Third Night: Leonard Cohen sings hauntingly, “There is a crack in everything, that’s how the light gets in.” What is it about being broken that leads to insight? Do you find this to be true? Rabbi Shlomo Carlebach spoke often of the wholeness of the broken heart while classic Lurianic Kabbalah teaches of a world created through the shattering of vessels. In what way does this notion resonate with you? To what aspect of brokenness does the Festival of Light speak? Where in Jewish History have “cracks” allowed the light to shine?
Fourth Night: What does Alan Cohen mean when he says, “Appreciation is the highest form of prayer, for it acknowledges the presence of good wherever you shine the light of your thankful thoughts.” According to Rabbi J.B. Soloveitchik, the central theme of Hanukkah is Hallel, praise or gratitude with additional prayers, Al Hanisim, “For the Miracles” and of course Hallel being an essential expression of thanksgiving. Why does Cohen equate gratitude with light? What qualities do they share?
Fifth Night: “Don’t tell me the moon is shining; show me the glint of light on broken glass,” writes Anton Chekhov. What is the difference here between telling and showing? Why is one associated with the faraway moon and the other with the broken glass easily accessed? In what way is “showing” indispensable to Jewish tradition? When in your life was telling inadequate, while showing was critical? In what way is showing connected to Hanukkah and the Menorah?
Sixth Night: This might be a personal favorite. “To learn to read is to light a fire; every syllable that is spelled out is a spark,” taught Victor Hugo. How amazing is it that the word Hanukkah shares the same root with the Hebrew word for education, chinuch? What nuances do the two words share? In what way does education light a spark? In what way is dedication connected to learning? Are there are associations that you can make with the meaning of Hanukkah as in, initiation as per the expression Chanukat HaBayit, and ideas of learning?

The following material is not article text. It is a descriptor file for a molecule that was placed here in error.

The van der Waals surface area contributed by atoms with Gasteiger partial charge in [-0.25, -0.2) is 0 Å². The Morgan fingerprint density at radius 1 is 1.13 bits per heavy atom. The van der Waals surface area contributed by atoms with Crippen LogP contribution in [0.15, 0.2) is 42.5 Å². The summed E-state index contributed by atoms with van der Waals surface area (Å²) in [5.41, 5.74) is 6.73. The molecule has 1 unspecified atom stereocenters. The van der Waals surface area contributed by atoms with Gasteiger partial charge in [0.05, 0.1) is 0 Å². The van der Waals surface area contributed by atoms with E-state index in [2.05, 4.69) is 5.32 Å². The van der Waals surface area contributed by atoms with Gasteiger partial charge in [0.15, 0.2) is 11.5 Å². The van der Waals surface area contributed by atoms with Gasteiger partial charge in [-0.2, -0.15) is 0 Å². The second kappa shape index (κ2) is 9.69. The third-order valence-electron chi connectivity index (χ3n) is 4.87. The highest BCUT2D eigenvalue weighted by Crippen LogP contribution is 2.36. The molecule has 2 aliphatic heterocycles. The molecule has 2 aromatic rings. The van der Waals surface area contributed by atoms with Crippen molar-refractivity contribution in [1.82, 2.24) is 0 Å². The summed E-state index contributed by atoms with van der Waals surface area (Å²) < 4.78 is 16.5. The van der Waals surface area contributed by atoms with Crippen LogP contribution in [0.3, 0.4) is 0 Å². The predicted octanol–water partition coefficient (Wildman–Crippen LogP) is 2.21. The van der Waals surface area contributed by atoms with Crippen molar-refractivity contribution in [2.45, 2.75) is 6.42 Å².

Seventh Night: There is a quality of flames that all appreciate and many never tire of pointing out. Unlike most natural phenomena, it is not decreased when it gives to the other. And thus, we are not surprised by this instruction, “if you have knowledge, let others light their candles in it,” shared by Margaret Fuller. Interestingly, it is not surprising that we all commonly share an attribute; have you noticed that as soon as we learn something we have a powerful desire to share it, to tell others about it? Our tradition aptly pictures this as a mother cow desperately wanting to nurse its young. Where in the Hanukkah story do you see this compelling urge to share? Could we possibly extend this powerful concept of giving without losing to other forms of giving, especially in this gift-giving season?
Eighth Night: “Light tomorrow with today,” pithily states Elizabeth Barrett Browning. In what way might we carry the lights of Hanukkah forward through the year? Where do you keep your menorah? Do you see menorahs day in day out in Jewish settings? Why is that? What would it look like to light tomorrow with the Hanukkah candles of today?